Review

Nature Reviews Microbiology 3, 870-881 (November 2005) | doi:10.1038/nrmicro1265

The bacterial ribosome as a target for antibiotics

Jacob Poehlsgaard1 & Stephen Douthwaite1  About the authors

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Many clinically useful antibiotics exert their antimicrobial effects by blocking protein synthesis on the bacterial ribosome. The structure of the ribosome has recently been determined by X-ray crystallography, revealing the molecular details of the antibiotic-binding sites. The crystal data explain many earlier biochemical and genetic observations, including how drugs exercise their inhibitory effects, how some drugs in combination enhance or impede each other's binding, and how alterations to ribosomal components confer resistance. The crystal structures also provide insight as to how existing drugs might be derivatized (or novel drugs created) to improve binding and circumvent resistance.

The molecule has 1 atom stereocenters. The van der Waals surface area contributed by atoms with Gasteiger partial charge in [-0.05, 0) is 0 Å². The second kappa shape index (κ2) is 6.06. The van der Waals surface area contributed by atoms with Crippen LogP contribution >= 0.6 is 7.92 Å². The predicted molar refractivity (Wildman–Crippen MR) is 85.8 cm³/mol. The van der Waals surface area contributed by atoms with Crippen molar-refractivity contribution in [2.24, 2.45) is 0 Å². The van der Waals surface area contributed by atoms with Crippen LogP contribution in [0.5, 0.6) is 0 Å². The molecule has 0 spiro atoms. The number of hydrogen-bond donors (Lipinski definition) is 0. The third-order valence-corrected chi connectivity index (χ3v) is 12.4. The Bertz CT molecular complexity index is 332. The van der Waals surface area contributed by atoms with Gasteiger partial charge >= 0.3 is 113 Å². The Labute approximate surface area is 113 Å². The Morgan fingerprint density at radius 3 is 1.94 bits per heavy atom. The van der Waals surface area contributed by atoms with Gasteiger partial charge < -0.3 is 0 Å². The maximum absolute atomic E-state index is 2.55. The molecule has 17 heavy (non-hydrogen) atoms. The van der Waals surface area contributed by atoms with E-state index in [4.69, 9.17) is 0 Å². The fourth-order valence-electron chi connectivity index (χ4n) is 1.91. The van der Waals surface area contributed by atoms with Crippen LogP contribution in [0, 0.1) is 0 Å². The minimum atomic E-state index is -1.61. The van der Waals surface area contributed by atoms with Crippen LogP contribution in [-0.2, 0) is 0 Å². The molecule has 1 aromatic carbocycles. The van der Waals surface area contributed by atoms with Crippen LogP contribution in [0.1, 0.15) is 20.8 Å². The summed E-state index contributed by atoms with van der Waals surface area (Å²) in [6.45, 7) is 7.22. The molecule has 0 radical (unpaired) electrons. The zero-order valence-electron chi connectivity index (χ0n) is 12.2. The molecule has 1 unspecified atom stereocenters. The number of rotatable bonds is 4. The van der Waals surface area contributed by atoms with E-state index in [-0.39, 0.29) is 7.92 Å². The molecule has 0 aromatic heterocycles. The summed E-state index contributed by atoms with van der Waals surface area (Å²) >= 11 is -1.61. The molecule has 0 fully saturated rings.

Author affiliations

  1. Department of Biochemistry & Molecular Biology, University of Southern Denmark, DK-5230 Odense M, Denmark.

Correspondence to: Stephen Douthwaite1 Email: srd@bmb.sdu.dk

Published online 2 October 2005

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